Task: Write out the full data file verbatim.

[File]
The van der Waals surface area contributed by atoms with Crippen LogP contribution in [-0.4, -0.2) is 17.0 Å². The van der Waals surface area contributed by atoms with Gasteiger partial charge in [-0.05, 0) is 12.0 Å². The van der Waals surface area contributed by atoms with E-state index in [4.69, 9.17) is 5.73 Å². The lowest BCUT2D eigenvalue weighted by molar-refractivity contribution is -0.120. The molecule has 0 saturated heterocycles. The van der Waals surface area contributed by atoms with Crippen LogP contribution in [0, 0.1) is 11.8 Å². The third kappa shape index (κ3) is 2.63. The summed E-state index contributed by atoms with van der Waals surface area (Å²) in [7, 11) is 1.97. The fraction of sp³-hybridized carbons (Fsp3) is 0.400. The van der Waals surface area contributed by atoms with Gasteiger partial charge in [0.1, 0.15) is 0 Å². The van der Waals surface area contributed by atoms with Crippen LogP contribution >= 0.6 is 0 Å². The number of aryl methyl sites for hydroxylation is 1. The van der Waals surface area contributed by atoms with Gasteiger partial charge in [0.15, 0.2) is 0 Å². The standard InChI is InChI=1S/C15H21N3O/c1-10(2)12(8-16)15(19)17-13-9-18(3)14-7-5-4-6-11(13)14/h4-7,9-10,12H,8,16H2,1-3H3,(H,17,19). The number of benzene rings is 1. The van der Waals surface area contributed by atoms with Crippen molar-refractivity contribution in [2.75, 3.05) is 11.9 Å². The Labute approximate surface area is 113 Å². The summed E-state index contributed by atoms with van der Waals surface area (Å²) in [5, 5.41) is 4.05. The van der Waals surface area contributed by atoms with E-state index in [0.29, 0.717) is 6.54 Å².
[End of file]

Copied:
The van der Waals surface area contributed by atoms with Crippen LogP contribution in [-0.4, -0.2) is 17.0 Å². The van der Waals surface area contributed by atoms with Gasteiger partial charge in [-0.05, 0) is 12.0 Å². The van der Waals surface area contributed by atoms with E-state index in [4.69, 9.17) is 5.73 Å². The lowest BCUT2D eigenvalue weighted by molar-refractivity contribution is -0.120. The molecule has 0 saturated heterocycles. The van der Waals surface area contributed by atoms with Crippen LogP contribution in [0, 0.1) is 11.8 Å². The third kappa shape index (κ3) is 2.63. The summed E-state index contributed by atoms with van der Waals surface area (Å²) in [7, 11) is 1.97. The fraction of sp³-hybridized carbons (Fsp3) is 0.400. The van der Waals surface area contributed by atoms with Gasteiger partial charge in [0.1, 0.15) is 0 Å². The van der Waals surface area contributed by atoms with Crippen LogP contribution >= 0.6 is 0 Å². The number of aryl methyl sites for hydroxylation is 1. The van der Waals surface area contributed by atoms with Gasteiger partial charge in [0.15, 0.2) is 0 Å². The standard InChI is InChI=1S/C15H21N3O/c1-10(2)12(8-16)15(19)17-13-9-18(3)14-7-5-4-6-11(13)14/h4-7,9-10,12H,8,16H2,1-3H3,(H,17,19). The number of benzene rings is 1. The van der Waals surface area contributed by atoms with Crippen molar-refractivity contribution in [2.75, 3.05) is 11.9 Å². The Labute approximate surface area is 113 Å². The summed E-state index contributed by atoms with van der Waals surface area (Å²) in [5, 5.41) is 4.05. The van der Waals surface area contributed by atoms with E-state index in [0.29, 0.717) is 6.54 Å².